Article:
- dementia: a decreasing ability to think, reason, communicate, and maintain self-care
- ataxia: a loss of balance or coordination
- changes in personality and behavior: these are more common in variant CJD
- confusion or disorientation
- muscle twitching and stiffness
- difficulty talking
Creutzfeldt-Jakob disease (CJD) is an infectious disease that causes the brain to degenerate. The hallmark of this brain disease is an inability to think clearly and take care of oneself. Over time, the disease causes an increasing difficulty with memory, personality changes, and dementia. CJD progresses rapidly and can be fatal.
According to the World Health Organization (WHO), CJD occurs all over the world, but it is not very common. Only one person per million will get this illness (WHO, 2012). In the United States, only 200 cases per year are diagnosed, according to the National Institutes of Health (NIH, 2011).
There is a connection between CJD and mad cow disease. Mad cow disease (also known as bovine spongiform encephalopathy, or BSE), is a well-known brain disease. BSE affected cattle in the United Kingdom primarily in the 1990s and early 2000s. The connection? One form of CJD, variant Creutzfeldt-Jakob disease (vCJD), first appeared in humans in 1996 about a decade after mad cow first appeared. The Centers for Disease Control and Prevention states that scientists believe that this decade was the exact amount of time needed for mad cow to mutate into a form that could affect humans (CDC, 2012).
CJD is caused by an infectious agent called a prion. Prions are a type of small protein normally found in the tissues of many mammals. In prion disease, these proteins are abnormally folded, form clumps, and destroy nerve cells. When they infect a mammal, the normal proteins start to take on the incorrect structure as well. This causes disease.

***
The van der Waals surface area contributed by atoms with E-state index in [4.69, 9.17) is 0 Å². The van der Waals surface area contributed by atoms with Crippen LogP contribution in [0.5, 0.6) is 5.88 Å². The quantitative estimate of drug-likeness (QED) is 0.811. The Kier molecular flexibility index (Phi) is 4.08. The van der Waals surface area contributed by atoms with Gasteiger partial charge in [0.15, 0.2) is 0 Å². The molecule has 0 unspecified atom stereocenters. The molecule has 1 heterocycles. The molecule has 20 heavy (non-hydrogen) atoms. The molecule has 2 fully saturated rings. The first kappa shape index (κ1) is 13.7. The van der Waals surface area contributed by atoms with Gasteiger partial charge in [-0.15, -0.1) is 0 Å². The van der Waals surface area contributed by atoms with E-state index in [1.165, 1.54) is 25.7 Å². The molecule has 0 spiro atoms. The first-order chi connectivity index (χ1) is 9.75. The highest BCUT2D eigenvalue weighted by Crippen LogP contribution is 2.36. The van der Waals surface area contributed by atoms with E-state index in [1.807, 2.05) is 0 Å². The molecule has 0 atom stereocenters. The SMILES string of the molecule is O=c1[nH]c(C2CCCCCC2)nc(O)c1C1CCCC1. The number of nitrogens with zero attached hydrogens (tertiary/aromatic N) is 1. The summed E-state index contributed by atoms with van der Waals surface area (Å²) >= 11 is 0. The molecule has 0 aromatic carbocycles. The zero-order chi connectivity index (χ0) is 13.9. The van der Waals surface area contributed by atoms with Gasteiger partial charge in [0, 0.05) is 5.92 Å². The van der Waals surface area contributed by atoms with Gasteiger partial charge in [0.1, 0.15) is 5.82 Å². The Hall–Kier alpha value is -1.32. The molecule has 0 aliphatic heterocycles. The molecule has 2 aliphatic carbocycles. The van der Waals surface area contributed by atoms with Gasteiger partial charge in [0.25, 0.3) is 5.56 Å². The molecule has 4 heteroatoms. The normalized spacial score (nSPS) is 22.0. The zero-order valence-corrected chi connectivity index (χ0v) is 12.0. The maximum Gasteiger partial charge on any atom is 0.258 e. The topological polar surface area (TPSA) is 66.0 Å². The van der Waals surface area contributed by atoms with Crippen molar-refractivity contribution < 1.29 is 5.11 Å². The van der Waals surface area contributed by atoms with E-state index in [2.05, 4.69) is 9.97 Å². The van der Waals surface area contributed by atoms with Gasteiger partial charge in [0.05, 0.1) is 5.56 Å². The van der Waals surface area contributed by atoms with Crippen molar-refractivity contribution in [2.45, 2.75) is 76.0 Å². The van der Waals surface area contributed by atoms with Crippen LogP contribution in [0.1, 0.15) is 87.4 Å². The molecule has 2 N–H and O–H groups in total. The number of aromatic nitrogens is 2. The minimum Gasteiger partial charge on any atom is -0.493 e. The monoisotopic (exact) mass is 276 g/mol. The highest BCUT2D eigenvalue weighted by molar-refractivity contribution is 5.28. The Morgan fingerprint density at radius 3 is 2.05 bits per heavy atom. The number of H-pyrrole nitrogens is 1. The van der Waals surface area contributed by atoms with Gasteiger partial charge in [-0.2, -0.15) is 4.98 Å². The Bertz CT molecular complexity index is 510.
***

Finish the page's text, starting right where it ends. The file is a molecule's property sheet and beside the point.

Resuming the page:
The prions involved in CJD cause brain injuries by clumping into abnormal plaques called amyloids. These plaques disrupt the structure of the brain. CJD and BSE are called “spongiform” encephalopathies because on brain images, the brain appears to contain holes where cells have died—resembling a sponge.
The two main types of human CJD are classic and variant CJD.
Classic CJD can develop anytime between the ages of 20 and 70. However, it most commonly occurs in the late 50s. Classic CJD has no connection to mad cow disease. The two types of classic CJD are sporadic and inherited.
Sporadic CJD occurs when there is a spontaneous mutation of normal proteins to the abnormal prion type. According to the National Institute of Neurological Disorders and Stroke, 85 percent of CJD cases are sporadic (NINDS, 2003). Sporadic CJD is most common in people over the age of 65.
Inherited CJD is rare. It occurs when you inherit a gene associated with prion disease from a parent. Inherited CJD is dominant. That means you only need to inherit the mutated gene from one parent. It may also be possible to inherit the protein directly. People with inherited CJD often have family members with the disease.